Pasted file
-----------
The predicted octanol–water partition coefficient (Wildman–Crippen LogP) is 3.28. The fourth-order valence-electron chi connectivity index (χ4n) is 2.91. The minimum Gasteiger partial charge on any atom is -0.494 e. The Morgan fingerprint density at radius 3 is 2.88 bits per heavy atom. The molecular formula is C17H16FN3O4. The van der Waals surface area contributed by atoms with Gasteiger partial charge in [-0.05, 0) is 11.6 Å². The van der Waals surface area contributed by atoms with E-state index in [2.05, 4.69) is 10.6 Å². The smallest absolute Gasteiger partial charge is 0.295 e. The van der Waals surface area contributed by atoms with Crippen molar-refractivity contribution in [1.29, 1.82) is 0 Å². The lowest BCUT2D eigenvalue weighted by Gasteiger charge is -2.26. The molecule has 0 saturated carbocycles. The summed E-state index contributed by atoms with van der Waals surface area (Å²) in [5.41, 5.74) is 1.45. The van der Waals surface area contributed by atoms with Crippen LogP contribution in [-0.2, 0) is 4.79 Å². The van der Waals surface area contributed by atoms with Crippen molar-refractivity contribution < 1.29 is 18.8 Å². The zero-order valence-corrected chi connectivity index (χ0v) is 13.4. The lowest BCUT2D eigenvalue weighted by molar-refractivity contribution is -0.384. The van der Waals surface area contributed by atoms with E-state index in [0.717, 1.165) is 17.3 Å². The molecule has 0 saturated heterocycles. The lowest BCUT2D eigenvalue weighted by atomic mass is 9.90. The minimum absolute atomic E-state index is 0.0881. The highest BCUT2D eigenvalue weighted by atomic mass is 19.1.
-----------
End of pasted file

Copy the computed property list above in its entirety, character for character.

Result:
The predicted octanol–water partition coefficient (Wildman–Crippen LogP) is 3.28. The fourth-order valence-electron chi connectivity index (χ4n) is 2.91. The minimum Gasteiger partial charge on any atom is -0.494 e. The Morgan fingerprint density at radius 3 is 2.88 bits per heavy atom. The molecular formula is C17H16FN3O4. The van der Waals surface area contributed by atoms with Gasteiger partial charge in [-0.05, 0) is 11.6 Å². The van der Waals surface area contributed by atoms with E-state index in [2.05, 4.69) is 10.6 Å². The smallest absolute Gasteiger partial charge is 0.295 e. The van der Waals surface area contributed by atoms with Crippen molar-refractivity contribution in [1.29, 1.82) is 0 Å². The lowest BCUT2D eigenvalue weighted by Gasteiger charge is -2.26. The molecule has 0 saturated carbocycles. The summed E-state index contributed by atoms with van der Waals surface area (Å²) in [5.41, 5.74) is 1.45. The van der Waals surface area contributed by atoms with Crippen LogP contribution in [-0.2, 0) is 4.79 Å². The van der Waals surface area contributed by atoms with Crippen molar-refractivity contribution < 1.29 is 18.8 Å². The zero-order valence-corrected chi connectivity index (χ0v) is 13.4. The lowest BCUT2D eigenvalue weighted by molar-refractivity contribution is -0.384. The van der Waals surface area contributed by atoms with E-state index in [0.717, 1.165) is 17.3 Å². The molecule has 0 saturated heterocycles. The lowest BCUT2D eigenvalue weighted by atomic mass is 9.90. The minimum absolute atomic E-state index is 0.0881. The highest BCUT2D eigenvalue weighted by atomic mass is 19.1.